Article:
The big worry was the chain was that tight it had knackered all the cam bearings in the head........God knows why they had done something so stupid, if you don't know what you're doing why assume that you do, or worse still give it to a "mechanic" who says he knows?
I'm only assuming that it was a mechanic because, in their day, these engines were a bit daunting and expensive for an everyday owner? Anyway, rant over.

Left bank of the camshafts out, as you also know cams are made in four pieces and have a UJ in the middle of each for alignment purposes. These are called Oldham couplers, these "tick" on an old motor and you have to source oversize ones, but these were OK. The bearings in the head were all inspected and found only to have minimal wear marks so luckily no harm done by the cam chain cock up.

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Rest of the cams etc. out, you can see the witness marks on both ends of the the "B" tensioner blade where it has been rubbing on the chain.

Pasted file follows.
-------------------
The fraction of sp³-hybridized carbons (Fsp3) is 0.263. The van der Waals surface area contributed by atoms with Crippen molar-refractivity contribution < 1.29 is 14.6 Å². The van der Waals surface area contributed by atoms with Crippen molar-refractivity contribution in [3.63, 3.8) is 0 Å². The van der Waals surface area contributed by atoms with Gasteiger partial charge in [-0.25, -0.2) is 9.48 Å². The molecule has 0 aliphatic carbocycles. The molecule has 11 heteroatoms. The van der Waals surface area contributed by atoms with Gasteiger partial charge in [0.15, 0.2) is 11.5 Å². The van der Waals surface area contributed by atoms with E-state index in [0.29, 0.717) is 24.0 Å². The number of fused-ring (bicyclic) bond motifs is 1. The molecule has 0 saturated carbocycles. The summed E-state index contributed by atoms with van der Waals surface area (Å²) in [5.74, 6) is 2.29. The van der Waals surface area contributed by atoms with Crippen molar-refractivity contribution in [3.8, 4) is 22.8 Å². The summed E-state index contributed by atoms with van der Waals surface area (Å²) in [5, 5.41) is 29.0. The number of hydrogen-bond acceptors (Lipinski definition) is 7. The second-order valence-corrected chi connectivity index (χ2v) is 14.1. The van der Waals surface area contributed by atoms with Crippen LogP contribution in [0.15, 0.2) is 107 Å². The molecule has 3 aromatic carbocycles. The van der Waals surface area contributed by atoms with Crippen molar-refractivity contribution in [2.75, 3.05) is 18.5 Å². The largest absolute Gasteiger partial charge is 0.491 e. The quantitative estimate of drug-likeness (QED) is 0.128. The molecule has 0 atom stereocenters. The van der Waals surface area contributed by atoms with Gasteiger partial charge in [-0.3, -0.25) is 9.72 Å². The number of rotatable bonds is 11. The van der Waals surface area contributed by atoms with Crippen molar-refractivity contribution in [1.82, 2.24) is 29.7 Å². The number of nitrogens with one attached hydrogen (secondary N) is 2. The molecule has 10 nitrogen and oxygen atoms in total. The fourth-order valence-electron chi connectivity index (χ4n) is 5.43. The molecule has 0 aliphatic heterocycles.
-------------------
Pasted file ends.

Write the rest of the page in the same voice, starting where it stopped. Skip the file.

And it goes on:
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All the cams and caps out and on the bench for inspection.

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More bad news though........
The B tensioner clamping bolt had been sheared in the past, to get this out they had put a hacksaw slot in the bolt and head and wound it out. They had then Helicoiled it, presumably because they had made another balls of it and left the hacksaw slot in the cylinder head, which is why it was weeping oil.
Cleaned it as best as I could and put the AC TIG to work and welded the damage up, I dressed the weld off to form a new sealing face for the locking washer.

Also the B cam chain was found to be 2mm out of tolerance when stretched between the gears with a known tension on it. The chain is still available so a new one was put on order, the tensioner on the other hand was non stock from Honda :( .
There are a few NOS places to get CBX parts from, one is Louis in the US. After exhausting all other avenues I emailed him but cost was very expensive for a tensioner blade.